Israeli Pita Bread (Parve)

Freshly baked pita breads
A basket of freshly baked pita breads. © Miri Rotkovitz
    2 hrs 5 mins
Ratings (5)

"Warm pita, hummus and Israeli salad reminds me of eating outside on a peaceful summer evening in Israel," says Giora Shimoni, who offers this recipe so you can make your own fresh pita breads (pitot in Hebrew). Serve them warm from the oven with Israeli Hummus, Baba Ganoush, and Israeli Salad

Miri's Recipe Testing Notes and Tips:

If you divide the dough into 20 pieces, your pitot will be on the smaller side. If you prefer larger breads, divide into 10 or 15 pieces. 

In this recipe, the pitot get a second rise on their baking sheets before a quick stint in a very hot oven. This technique can yield pitot that don't puff to create pockets (though they are delicious nonetheless.) If you want stuffable pockets for falafel or other sandwiches, consider baking on a preheated baking stone or sheet instead.   

The original recipe called for a second rise and baking on ungreased baking sheets, however I found some of my pitot got stuck or burned on the bottom when I followed this advice. I had much better success baking on parchment lined sheets. You can also use silicone baking liner, such as Silpat.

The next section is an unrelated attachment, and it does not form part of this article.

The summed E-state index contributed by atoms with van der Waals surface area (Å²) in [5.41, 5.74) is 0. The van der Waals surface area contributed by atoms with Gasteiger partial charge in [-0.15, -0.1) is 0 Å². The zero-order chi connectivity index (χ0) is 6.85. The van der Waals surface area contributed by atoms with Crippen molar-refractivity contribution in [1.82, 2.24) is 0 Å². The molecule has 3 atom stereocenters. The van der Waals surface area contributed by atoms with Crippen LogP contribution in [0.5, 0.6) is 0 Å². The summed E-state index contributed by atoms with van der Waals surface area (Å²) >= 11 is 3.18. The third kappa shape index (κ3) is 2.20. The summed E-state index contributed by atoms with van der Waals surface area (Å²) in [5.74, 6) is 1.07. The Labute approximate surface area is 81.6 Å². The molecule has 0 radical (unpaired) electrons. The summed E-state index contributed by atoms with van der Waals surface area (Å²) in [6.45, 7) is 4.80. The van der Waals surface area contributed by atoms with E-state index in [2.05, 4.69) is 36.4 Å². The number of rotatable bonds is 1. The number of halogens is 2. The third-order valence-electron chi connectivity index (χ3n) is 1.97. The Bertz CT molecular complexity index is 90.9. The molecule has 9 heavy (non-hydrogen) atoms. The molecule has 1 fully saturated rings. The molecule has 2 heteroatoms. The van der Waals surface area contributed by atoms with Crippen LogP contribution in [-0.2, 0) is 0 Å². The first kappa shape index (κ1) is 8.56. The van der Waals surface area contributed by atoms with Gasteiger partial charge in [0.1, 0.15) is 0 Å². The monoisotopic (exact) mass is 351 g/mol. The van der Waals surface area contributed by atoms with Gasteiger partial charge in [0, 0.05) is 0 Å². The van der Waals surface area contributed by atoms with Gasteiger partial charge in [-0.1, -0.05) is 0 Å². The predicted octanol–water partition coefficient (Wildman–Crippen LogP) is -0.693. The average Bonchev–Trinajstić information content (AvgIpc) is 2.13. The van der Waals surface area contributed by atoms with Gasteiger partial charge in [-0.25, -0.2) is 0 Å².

What You'll Need

  • 2 packages (1/2-ounce/4-1/2 teaspoons/42g TOTAL) dry yeast
  • 1 teaspoon sugar
  • 1 1/2 cups lukewarm water
  • 1 teaspoon sea salt or kosher salt
  • 4 cups (500 g) all-purpose flour

How to Make It

1. In a large bowl, mix together the yeast, sugar and lukewarm water. Let stand for 10 minutes in a warm place, until the yeast bloom and the mixture is foamy. 

2. In another bowl, whisk together the flour and salt. Add to the yeast mixture and stir well until you have a shaggy dough. Turn out the dough onto a lightly floured surface, and knead until smooth and elastic, about 5 to 10 minutes.  

3. Place dough in a lightly oiled bowl.

Cover the bowl with a tea towel or plastic wrap, and leave to rise in a warm place for one hour, or until the dough has doubled in volume.

4. Punch down the dough. Knead a few times, then divide into 20 small balls.

5. Line baking sheets with parchment paper (make sure yours is oven safe to 500° F) or silicone liners. On a lightly floured surface, roll each ball into a thin disc. Place pitot on the prepared baking sheets, cover, and allow to rise in a warm place for 30 minutes.

7. Preheat the oven to 500° F (260°C). Place the baking sheets on the bottom racks of the oven. Bake until the pitot puff up, about 5 to 7 minutes. Keep an eye on them -- they can burn quickly. 
Serve warm. Once completely cool, extra pita can be stored in food storage bags in the refrigerator or freezer.